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Iron Dust

Max Brand

  Copyright © 2010 by Golden West Literary Agency

  First Skyhorse Publishing edition published 2016 by arrangement with Golden West Literary Agency.

  All rights reserved. No part of this book may be reproduced in any manner without the express written consent of the publisher, except in the case of brief excerpts in critical reviews or articles. All inquiries should be addressed to Skyhorse Publishing, 307 West 36th Street, 11th Floor, New York, NY 10018.

  “Iron Dust” by George Owen Baxter and Max Brand first appeared as an eight-part serial in Street & Smith’s Western Story Magazine (1/29/21–3/19/21). Copyright © 1921 by Street & Smith Publications, Inc. Copyright © renewed 1948 by Dorothy Faust. Copyright © 2010 by Golden West Literary Agency for restored material. Acknowledgment is made to Condé Nast Publications, Inc., for its cooperation.

  The name Max Brand® is a registered trademark with the United States Patent and Trademark Office and cannot be used for any purpose without express written permission.

  Skyhorse Publishing books may be purchased in bulk at special discounts for sales promotion, corporate gifts, fund-raising, or educational purposes. Special editions can also be created to specifications. For details, contact the Special Sales Department, Skyhorse Publishing, 307 West 36th Street, 11th Floor, New York, NY 10018 or [email protected].

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  Library of Congress Cataloging-in-Publication Data is available on file.

  Cover design by Brian Peterson

  Print ISBN: 978-1-63450-739-4

  Ebook ISBN: 978-1-63450-740-0

  Printed in the United States of America

  Editor’s Note

  Although the majority of Frederick Faust’s many serials were generally published in six or seven installments, ten were somewhat longer, appearing in eight parts. One of these was “Iron Dust,” which was published in Street & Smith’s Western Story Magazine in 1921 in the issues dated from January 29 through March 21. Since then, it has never appeared as originally published. The task of rounding up the installments finally ended in 2008, thanks to the Special Collections of the University of Oklahoma Library, the Library of Congress Periodical Division, and William F. Nolan.

  The sequel to “Iron Dust”—“When Iron Turns to Gold”—is published in The Black Muldoon (Skyhorse Publishing, 2016).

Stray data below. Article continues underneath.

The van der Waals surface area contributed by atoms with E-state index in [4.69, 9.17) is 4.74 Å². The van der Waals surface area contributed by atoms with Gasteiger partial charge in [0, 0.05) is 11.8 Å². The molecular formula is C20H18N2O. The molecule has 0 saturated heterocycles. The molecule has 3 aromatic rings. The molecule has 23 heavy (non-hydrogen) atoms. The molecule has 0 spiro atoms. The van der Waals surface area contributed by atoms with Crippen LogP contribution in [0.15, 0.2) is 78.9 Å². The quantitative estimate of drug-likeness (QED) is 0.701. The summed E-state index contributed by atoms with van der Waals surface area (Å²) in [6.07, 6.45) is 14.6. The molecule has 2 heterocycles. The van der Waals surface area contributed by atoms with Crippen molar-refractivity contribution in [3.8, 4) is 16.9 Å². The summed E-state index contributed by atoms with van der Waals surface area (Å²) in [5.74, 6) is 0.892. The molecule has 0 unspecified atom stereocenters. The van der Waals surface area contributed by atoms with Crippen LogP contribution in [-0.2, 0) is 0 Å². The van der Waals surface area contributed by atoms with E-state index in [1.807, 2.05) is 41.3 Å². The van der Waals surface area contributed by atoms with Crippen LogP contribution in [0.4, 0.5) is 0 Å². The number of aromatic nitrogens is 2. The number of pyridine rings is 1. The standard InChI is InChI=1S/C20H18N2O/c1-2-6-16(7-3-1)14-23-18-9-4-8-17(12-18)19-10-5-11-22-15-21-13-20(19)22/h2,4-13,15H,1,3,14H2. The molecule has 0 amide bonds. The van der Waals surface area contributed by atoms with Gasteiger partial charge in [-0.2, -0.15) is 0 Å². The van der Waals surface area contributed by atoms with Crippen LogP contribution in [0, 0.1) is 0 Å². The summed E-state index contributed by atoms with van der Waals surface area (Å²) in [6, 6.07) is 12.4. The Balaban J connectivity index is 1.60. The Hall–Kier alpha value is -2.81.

Chapter One

  Beside the rear window of the blacksmith shop, Jasper Lanning held his withered arms folded against his chest. With the dispassionate eye and the aching heart of an artist, he said to himself that his lifework was a failure. That lifework was the young fellow who swung the sledge at the forge, and truly it was a strange product for this seventy-year-old veteran with his slant, Oriental eyes and his narrow beard of white. Andrew Lanning was not even his son, but it came about in this way that Andrew became the lifework of Jasper.

  Fifteen years before the father of Andy died, and Jasper rode out of the mountain desert like a hawk dropping out of the pale-blue sky, for the clan spirit of the Lannings was as strong as the clan spirit of the Campbells and Stewarts in the old days. Jasper buried his brother without a tear and then sat down and looked at the slender child who bore his name. Andy was a beautiful boy. He had the black hair and eyes, the well-made jaw, and the bone of the Lannings, and if his mouth was rather soft and girlish, he laid the failing to the weakness of childhood. Jasper had no sympathy for tenderness in men. His own life was as littered with hard deeds as the side of a mountain with boulders. But the black, bright eyes and the well-made jaw of little Andy laid hold on him, and he said to himself: I’m fifty-five. I’m about through with my saddle days. I’ll settle down and turn out one piece of work that’ll last after I’m gone, and last with my signature on it.

  That was fifteen years ago. And for fifteen years he had labored to make Andy a man according to a grim pattern that was known in the Lanning clan and elsewhere in the mountain desert. His program was as simple as the curriculum of a Persian youth. On the whole, it was even simpler, for Jasper concentrated on teaching the boy how to ride and shoot, and was not at all particular that he learn to speak the truth. But on the first two and greatest articles of his creed, how Jasper labored.